Median spending by S&P 500 companies on defined contribution plans exceeded the median spent on defined benefit plans for the first time in 2008, according to a Mercer study released today.
Mercers annual analysis of the retirement programs of S&P 500 companies showed that the median DC plan cost 0.39% of revenue in 2008, while its DB counterpart cost 0.38%. A news release about the study noted that spending on DC plans has been relatively flat between 2005 and 2008, while DB spending is down from 0.51% over the same time period.
Retirement programs including traditional defined benefit pension plans are an important, and integral, part of a companys financials as well as a key human resource strategy, but they operate in a changing landscape, Steve Alpert, a principal and consulting actuary with Mercer and primary author of the study, said in the release. For the first time, we are seeing that companies are spending more on their 401(k) and other DC plans than they are on providing their employees with pension benefits for the current year of service, reflecting years of DB plan freezes, closures or other cutbacks.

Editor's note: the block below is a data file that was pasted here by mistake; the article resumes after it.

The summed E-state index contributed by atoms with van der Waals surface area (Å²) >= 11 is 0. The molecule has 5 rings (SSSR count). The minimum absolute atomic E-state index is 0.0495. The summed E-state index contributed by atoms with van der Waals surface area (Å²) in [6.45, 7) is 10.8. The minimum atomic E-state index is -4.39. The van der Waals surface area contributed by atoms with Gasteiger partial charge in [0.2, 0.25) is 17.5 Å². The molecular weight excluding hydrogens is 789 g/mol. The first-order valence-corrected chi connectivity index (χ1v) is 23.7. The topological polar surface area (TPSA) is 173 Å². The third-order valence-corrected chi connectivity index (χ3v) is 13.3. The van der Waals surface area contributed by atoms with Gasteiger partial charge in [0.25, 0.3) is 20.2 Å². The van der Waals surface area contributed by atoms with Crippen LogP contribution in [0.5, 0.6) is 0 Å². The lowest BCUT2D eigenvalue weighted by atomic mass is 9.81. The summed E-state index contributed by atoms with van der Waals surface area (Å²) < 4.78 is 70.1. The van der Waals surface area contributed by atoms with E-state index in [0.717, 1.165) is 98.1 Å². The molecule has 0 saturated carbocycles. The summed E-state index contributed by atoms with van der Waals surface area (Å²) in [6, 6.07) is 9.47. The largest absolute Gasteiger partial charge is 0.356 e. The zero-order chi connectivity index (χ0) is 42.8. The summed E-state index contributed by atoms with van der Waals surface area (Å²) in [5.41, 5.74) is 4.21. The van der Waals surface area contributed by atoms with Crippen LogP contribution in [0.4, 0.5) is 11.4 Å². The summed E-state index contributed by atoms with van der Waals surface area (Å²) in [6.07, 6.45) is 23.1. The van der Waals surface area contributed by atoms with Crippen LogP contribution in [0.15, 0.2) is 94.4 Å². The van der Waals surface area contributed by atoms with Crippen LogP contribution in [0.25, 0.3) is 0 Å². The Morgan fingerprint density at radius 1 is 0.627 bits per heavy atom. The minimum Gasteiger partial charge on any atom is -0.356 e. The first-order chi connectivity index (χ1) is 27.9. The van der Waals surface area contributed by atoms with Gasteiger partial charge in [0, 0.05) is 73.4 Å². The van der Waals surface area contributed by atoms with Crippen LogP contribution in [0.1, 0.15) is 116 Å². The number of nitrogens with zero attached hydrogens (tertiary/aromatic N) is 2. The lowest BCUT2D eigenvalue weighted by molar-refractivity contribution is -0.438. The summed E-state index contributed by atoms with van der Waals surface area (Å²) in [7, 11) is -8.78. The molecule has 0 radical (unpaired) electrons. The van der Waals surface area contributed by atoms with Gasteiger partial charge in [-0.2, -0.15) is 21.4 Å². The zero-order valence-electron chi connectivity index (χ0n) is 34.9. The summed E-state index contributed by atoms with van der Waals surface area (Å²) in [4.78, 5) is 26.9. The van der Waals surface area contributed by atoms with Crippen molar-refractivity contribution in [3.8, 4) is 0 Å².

The study also showed that companies in the S&P 500 with DB plans ended 2008 with $1.45 trillion in pension liabilities and $1.14 trillion in assets, according to the release. Median DB plan assets dropped more than 25%, dragging down the median funded status of plans to 72%, from 94% at the end of 2007.